Forcing Cheap Labour
There is another element to this “nationalist” and “patriotic” outlook that is even more lethal. The labourers who work to produce wealth are being forced to become slaves with a pittance given for their wages and curbs on their rights. This has been wrought through changes in labour laws like the recently passed Code on Wages, and the pending Code on Occupational Safety, Health & Working Conditions Bill. In the name of merging several distinct labour laws and making them simpler and more harmonised, these new laws ensure that working hours will no longer be statutorily fixed and that wages will not be determined by needs.

Such was the euphoria of the Modi government after its recent victory in the general elections that the Labour Minister announced that the national floor level minimum wage would be just Rs.178 per day, a mere Rs.2 more than what was fixed in 2016! This wage level is almost one third of the minimum recommended by the accepted formula used for decades, based on minimum requirements of food clothing, shelter and other necessities. Since the new law on wages has no place for considering needs of workers, the Modi government has effectively given a free hand to industrialists to push down wages as much as possible. The 45-year high of unemployment has already created an army of unemployed which helps in keeping the wage levels to a minimum.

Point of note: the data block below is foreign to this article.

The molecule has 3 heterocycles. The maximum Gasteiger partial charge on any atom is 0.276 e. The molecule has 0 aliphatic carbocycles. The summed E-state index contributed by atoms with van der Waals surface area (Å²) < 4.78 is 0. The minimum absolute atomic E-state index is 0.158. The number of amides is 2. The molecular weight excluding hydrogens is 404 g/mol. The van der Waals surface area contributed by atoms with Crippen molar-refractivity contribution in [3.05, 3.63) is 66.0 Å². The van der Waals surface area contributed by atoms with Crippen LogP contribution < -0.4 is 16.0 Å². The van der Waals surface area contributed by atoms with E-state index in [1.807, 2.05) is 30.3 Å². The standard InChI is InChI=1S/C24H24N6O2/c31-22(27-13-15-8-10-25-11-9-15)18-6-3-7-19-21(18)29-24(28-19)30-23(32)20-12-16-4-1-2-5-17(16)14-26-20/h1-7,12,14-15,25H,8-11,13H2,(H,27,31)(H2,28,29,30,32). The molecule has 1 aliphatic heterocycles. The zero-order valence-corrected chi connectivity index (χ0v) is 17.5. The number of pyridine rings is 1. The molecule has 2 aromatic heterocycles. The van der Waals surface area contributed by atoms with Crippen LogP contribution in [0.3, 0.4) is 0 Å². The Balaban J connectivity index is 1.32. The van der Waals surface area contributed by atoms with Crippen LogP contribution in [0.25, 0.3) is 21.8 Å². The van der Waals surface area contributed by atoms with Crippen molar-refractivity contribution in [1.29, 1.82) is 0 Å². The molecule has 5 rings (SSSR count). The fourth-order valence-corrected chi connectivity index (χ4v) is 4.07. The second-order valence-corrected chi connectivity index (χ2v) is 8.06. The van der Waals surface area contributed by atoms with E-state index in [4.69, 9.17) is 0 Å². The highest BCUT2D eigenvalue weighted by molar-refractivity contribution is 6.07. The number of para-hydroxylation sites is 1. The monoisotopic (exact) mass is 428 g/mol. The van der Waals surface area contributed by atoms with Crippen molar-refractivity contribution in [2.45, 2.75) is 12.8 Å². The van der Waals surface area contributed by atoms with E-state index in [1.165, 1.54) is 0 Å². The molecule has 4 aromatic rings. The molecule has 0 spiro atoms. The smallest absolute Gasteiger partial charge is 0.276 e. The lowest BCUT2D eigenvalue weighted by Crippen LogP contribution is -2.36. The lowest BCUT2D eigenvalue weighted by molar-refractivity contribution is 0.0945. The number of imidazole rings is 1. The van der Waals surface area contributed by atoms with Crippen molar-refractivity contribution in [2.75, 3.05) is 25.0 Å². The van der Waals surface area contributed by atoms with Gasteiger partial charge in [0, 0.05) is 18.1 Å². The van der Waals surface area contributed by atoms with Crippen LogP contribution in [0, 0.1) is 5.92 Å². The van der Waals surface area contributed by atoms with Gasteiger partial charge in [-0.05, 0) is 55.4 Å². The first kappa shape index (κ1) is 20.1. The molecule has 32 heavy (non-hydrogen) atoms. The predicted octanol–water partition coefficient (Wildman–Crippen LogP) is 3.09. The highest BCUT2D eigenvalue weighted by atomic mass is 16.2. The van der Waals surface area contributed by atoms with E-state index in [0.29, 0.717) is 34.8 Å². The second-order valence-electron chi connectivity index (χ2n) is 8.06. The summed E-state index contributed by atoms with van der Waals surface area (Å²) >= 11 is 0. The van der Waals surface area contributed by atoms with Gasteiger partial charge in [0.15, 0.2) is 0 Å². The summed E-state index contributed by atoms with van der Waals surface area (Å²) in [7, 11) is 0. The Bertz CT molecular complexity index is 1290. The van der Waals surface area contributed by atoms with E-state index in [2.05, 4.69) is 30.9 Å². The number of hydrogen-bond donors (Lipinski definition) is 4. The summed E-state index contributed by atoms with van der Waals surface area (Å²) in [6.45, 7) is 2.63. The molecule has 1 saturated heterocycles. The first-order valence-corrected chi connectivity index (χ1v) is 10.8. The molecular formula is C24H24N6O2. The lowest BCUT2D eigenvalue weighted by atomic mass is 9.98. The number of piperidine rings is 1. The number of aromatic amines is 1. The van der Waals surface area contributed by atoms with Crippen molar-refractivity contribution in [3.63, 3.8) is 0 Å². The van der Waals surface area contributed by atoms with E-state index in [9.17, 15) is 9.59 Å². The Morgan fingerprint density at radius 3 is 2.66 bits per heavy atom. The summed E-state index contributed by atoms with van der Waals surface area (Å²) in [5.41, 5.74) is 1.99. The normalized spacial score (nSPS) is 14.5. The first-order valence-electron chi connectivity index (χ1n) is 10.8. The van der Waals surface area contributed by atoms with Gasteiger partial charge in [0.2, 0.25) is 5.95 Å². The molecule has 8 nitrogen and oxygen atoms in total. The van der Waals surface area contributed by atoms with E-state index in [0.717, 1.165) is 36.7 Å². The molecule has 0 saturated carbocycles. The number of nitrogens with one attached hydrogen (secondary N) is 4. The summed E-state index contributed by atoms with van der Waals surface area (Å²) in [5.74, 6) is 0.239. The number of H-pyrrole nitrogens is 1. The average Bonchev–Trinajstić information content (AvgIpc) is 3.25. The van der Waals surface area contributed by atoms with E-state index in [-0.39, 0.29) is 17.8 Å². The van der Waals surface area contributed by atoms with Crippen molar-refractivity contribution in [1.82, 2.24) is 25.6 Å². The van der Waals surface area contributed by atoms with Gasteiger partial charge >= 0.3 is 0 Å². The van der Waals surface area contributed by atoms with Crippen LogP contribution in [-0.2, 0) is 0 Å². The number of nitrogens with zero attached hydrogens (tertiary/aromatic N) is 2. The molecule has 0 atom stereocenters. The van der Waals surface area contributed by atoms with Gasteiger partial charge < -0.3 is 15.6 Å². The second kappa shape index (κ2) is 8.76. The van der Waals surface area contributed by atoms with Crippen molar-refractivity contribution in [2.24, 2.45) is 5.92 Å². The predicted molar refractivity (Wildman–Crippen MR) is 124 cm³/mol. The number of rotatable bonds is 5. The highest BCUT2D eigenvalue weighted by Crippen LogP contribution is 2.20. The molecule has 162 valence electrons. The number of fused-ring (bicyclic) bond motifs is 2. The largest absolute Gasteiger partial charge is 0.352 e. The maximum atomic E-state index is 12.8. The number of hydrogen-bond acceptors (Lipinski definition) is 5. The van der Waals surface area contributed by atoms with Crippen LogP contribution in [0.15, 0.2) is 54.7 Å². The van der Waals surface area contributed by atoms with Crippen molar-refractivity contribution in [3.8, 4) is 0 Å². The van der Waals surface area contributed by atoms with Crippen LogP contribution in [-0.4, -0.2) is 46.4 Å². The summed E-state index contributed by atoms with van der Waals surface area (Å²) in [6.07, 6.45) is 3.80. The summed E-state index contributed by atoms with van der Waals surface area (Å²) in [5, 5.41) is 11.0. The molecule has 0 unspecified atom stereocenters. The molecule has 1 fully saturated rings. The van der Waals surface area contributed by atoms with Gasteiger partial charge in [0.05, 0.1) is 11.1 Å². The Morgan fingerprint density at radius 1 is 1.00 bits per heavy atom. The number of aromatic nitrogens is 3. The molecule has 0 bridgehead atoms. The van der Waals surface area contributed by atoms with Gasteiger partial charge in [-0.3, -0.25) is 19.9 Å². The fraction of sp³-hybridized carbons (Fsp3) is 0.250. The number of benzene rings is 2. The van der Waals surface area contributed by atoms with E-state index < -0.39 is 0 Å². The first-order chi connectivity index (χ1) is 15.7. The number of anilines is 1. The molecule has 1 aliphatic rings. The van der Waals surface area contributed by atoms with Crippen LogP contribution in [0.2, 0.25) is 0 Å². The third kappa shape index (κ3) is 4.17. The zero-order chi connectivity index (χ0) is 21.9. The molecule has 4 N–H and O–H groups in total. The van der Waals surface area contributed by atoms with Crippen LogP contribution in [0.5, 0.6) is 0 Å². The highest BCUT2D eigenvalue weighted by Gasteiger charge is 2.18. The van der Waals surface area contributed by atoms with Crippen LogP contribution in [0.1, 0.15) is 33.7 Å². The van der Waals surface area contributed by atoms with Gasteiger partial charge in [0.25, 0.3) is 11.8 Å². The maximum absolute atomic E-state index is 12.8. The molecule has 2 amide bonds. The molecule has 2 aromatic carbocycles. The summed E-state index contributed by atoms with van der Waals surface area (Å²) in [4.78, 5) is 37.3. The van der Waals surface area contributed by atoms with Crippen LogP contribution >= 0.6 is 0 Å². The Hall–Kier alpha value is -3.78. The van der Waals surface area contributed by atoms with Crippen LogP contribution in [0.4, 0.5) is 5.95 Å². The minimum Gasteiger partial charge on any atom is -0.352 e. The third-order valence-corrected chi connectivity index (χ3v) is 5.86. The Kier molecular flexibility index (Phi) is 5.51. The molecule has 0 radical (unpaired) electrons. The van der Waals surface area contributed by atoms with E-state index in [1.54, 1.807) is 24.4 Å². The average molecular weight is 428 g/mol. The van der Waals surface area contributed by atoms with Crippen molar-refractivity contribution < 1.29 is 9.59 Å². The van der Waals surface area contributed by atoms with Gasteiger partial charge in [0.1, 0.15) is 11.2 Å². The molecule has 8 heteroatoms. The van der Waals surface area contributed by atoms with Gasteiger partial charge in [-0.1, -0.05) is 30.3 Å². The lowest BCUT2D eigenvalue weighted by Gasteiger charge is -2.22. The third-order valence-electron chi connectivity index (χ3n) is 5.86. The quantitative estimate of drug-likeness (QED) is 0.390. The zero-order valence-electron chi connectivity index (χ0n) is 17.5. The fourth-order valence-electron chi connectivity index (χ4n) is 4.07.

This third element of shackling workers and extracting the maximum out of their labour at the lowest cost is the great “advantage” Modi government is offering investors and industrialists, both domestic and foreign. Does the defence of country and slogans like “India First!” not include the people of the country?

Taken together it is difficult not to see that the present government is single-mindedly pursuing a path of enslavement. But it is cloaked in rhetoric of “nationalism” and “patriotism”. This may fool many people but very soon the reality of this enslavement is sure to dawn on people.

Courtesy: News Click